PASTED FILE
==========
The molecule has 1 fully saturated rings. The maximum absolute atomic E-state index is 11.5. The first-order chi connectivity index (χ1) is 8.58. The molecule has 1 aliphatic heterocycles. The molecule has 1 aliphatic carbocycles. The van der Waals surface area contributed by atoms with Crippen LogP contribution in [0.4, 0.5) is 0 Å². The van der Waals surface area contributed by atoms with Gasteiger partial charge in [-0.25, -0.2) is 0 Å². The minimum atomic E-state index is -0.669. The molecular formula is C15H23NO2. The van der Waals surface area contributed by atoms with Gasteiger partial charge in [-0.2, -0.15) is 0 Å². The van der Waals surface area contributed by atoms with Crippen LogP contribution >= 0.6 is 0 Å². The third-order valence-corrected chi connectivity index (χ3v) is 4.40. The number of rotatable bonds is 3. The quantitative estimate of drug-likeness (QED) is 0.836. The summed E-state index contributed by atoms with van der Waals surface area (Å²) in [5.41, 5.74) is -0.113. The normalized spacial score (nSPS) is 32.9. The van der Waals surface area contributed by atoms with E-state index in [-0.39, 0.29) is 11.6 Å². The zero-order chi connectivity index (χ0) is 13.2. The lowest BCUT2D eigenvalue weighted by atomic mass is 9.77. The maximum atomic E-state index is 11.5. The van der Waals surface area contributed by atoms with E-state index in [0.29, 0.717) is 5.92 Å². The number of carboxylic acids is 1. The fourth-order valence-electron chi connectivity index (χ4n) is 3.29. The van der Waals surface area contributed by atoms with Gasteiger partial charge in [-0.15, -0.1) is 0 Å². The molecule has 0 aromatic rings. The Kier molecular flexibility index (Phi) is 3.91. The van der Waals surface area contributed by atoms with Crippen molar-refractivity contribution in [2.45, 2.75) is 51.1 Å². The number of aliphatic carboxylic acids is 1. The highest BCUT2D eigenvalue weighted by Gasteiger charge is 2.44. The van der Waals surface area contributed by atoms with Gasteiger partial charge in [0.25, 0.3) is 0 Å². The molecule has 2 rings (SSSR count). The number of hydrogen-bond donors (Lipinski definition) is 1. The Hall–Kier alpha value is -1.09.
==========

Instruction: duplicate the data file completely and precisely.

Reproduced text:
The molecule has 1 fully saturated rings. The maximum absolute atomic E-state index is 11.5. The first-order chi connectivity index (χ1) is 8.58. The molecule has 1 aliphatic heterocycles. The molecule has 1 aliphatic carbocycles. The van der Waals surface area contributed by atoms with Crippen LogP contribution in [0.4, 0.5) is 0 Å². The van der Waals surface area contributed by atoms with Gasteiger partial charge in [-0.25, -0.2) is 0 Å². The minimum atomic E-state index is -0.669. The molecular formula is C15H23NO2. The van der Waals surface area contributed by atoms with Gasteiger partial charge in [-0.2, -0.15) is 0 Å². The van der Waals surface area contributed by atoms with Crippen LogP contribution >= 0.6 is 0 Å². The third-order valence-corrected chi connectivity index (χ3v) is 4.40. The number of rotatable bonds is 3. The quantitative estimate of drug-likeness (QED) is 0.836. The summed E-state index contributed by atoms with van der Waals surface area (Å²) in [5.41, 5.74) is -0.113. The normalized spacial score (nSPS) is 32.9. The van der Waals surface area contributed by atoms with E-state index in [-0.39, 0.29) is 11.6 Å². The zero-order chi connectivity index (χ0) is 13.2. The lowest BCUT2D eigenvalue weighted by atomic mass is 9.77. The maximum atomic E-state index is 11.5. The van der Waals surface area contributed by atoms with E-state index in [0.29, 0.717) is 5.92 Å². The number of carboxylic acids is 1. The fourth-order valence-electron chi connectivity index (χ4n) is 3.29. The van der Waals surface area contributed by atoms with Gasteiger partial charge in [-0.15, -0.1) is 0 Å². The molecule has 0 aromatic rings. The Kier molecular flexibility index (Phi) is 3.91. The van der Waals surface area contributed by atoms with Crippen molar-refractivity contribution in [2.45, 2.75) is 51.1 Å². The number of aliphatic carboxylic acids is 1. The highest BCUT2D eigenvalue weighted by Gasteiger charge is 2.44. The van der Waals surface area contributed by atoms with Gasteiger partial charge in [0.25, 0.3) is 0 Å². The molecule has 2 rings (SSSR count). The number of hydrogen-bond donors (Lipinski definition) is 1. The Hall–Kier alpha value is -1.09.